Verse 19 definitely seems to shift to the issue of prayer, though that was not the topic before. Jesus assumes, however, that prayer is at the center of our lives as his disciples (remember the chiastic structure of the Sermon on the Mount). We can only be disciples—that is, Christians at all—if we live before God. If we want our lives as disciples to work, we can only do so if the One to whom we are discipled, our Master, is with us. Otherwise we have no basis to live before the Father—in a life of continuous prayer and God-consciousness. In order for Christ to be with us, we must be brought together in the harmony of love with the other disciples. And this is not happening if we despise “any of these little ones” and do not care for them. The more, in fact, we go after the one who has gone astray on account of “Christians” or the “church” tripping them up, the better off we will be as disciples.
In what follows, Jesus teaches us how we cannot accept the Father’s forgiveness if we cannot forgive those who offend us. This is the other side of the coin. Not only must we not despise the little ones and go after the ones whom we have offended, but we must also forgive those who have offended us or the vulnerable among us, when they make any sincere effort to repent. In other words, while verses 8-9 prepare us for verse 17 (when we treat the offender like a gentile or a tax collector), verses 21-25 follows their repentance. Verses 21-35 tells us how to receive that person—the offender—back.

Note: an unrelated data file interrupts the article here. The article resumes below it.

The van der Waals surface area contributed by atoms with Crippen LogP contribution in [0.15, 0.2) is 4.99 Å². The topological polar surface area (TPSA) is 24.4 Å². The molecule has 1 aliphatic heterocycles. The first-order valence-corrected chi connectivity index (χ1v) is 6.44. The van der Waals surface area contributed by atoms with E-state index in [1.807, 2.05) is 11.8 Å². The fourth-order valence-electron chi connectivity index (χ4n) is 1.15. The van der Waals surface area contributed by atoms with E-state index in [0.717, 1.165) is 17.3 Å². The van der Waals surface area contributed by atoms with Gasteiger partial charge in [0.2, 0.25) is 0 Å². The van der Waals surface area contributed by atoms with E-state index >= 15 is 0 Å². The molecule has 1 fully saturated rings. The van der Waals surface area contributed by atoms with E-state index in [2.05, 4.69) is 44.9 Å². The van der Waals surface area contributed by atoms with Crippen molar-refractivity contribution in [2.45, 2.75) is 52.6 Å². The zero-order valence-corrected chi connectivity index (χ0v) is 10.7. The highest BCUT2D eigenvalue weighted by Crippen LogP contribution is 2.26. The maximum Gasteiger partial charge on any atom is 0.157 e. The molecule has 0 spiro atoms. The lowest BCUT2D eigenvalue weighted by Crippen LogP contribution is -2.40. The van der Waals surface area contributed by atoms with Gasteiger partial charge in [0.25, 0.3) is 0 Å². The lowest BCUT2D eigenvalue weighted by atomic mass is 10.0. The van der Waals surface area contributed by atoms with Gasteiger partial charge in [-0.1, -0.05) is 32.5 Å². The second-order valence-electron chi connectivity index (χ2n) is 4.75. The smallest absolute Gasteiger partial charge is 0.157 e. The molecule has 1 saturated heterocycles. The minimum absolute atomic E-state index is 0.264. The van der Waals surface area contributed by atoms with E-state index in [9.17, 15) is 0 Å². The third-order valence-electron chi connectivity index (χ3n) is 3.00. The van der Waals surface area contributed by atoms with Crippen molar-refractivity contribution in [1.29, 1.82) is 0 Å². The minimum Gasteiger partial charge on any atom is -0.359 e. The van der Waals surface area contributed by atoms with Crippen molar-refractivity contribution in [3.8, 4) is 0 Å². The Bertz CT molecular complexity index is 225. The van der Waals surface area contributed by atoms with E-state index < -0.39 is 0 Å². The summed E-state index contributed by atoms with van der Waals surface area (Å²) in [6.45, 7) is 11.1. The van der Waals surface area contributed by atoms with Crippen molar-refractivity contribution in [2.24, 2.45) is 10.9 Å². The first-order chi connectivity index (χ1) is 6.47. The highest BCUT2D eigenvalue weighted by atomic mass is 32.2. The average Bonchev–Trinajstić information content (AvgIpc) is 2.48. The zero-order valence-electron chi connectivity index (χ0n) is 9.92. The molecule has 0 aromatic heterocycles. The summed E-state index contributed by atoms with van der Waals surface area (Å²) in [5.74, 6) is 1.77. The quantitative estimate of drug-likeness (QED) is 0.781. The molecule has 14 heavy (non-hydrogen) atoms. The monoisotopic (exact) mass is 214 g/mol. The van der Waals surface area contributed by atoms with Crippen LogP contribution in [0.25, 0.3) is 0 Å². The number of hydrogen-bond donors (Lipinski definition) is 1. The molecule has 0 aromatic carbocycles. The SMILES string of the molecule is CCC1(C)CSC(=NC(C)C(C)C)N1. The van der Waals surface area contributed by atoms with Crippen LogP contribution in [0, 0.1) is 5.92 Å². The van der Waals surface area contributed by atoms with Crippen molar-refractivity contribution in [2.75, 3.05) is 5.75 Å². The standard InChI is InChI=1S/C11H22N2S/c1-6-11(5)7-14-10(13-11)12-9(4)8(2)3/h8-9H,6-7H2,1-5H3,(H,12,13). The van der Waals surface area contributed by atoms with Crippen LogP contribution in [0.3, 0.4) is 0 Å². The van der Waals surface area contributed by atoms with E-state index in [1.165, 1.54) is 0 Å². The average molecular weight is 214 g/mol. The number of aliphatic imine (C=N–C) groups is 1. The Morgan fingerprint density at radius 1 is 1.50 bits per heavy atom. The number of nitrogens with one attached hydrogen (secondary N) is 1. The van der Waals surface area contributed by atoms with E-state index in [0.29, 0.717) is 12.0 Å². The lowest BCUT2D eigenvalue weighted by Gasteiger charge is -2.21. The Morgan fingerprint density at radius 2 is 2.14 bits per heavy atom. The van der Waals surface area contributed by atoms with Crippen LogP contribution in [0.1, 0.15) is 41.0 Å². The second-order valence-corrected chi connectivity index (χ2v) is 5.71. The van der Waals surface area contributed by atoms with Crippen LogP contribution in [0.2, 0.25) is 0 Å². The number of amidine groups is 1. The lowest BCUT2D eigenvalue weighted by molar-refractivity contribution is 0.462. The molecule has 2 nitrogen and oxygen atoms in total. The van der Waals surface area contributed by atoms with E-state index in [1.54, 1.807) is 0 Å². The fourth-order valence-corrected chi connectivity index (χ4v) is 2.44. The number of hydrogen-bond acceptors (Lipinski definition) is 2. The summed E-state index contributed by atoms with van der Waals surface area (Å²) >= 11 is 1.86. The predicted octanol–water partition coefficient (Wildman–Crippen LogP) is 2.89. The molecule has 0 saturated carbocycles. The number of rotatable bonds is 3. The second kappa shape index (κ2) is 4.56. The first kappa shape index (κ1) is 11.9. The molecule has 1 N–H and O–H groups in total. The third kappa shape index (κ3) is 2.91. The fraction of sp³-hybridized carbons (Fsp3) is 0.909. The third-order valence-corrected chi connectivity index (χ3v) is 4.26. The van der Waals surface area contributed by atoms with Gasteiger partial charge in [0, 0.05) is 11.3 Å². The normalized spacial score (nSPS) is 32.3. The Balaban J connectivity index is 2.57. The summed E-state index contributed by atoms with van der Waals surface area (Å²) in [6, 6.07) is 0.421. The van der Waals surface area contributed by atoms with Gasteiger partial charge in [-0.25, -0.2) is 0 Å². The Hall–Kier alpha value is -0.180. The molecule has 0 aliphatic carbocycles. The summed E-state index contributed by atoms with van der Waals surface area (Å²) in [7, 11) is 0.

For long chapters Matthew has been showing us how Jesus’ teaching wages war against our prejudices and intolerance and the ways we discriminate against others. In his own context, Matthew is trying to convince his fellow Jews who believe in Jesus to welcome gentile believers into their fellowship, in other words, to accept the “experiment” of Antioch and the work of such apostles as Paul and Barnabas and now Silas. For us this teaching applies to our white racially and ethnically segregated congregations—they are disgraceful—and also the widespread discrimination practiced by Christians against women and against gay and lesbian and bisexual people and gender-nonconforming people, including those little ones who believe in Jesus. They are not the only ones against whom we discriminate. We also discriminate against autistic individuals and those who suffer from mental illnesses. Let us not ignore our own behavior anymore, or the behavior of others in our fellowships! Let us no longer be a stumbling block to the little ones!
“Anyone who is the downfall of one of these little ones who have faith in me would be better drowned in the depths of the sea with a great millstone round his neck.”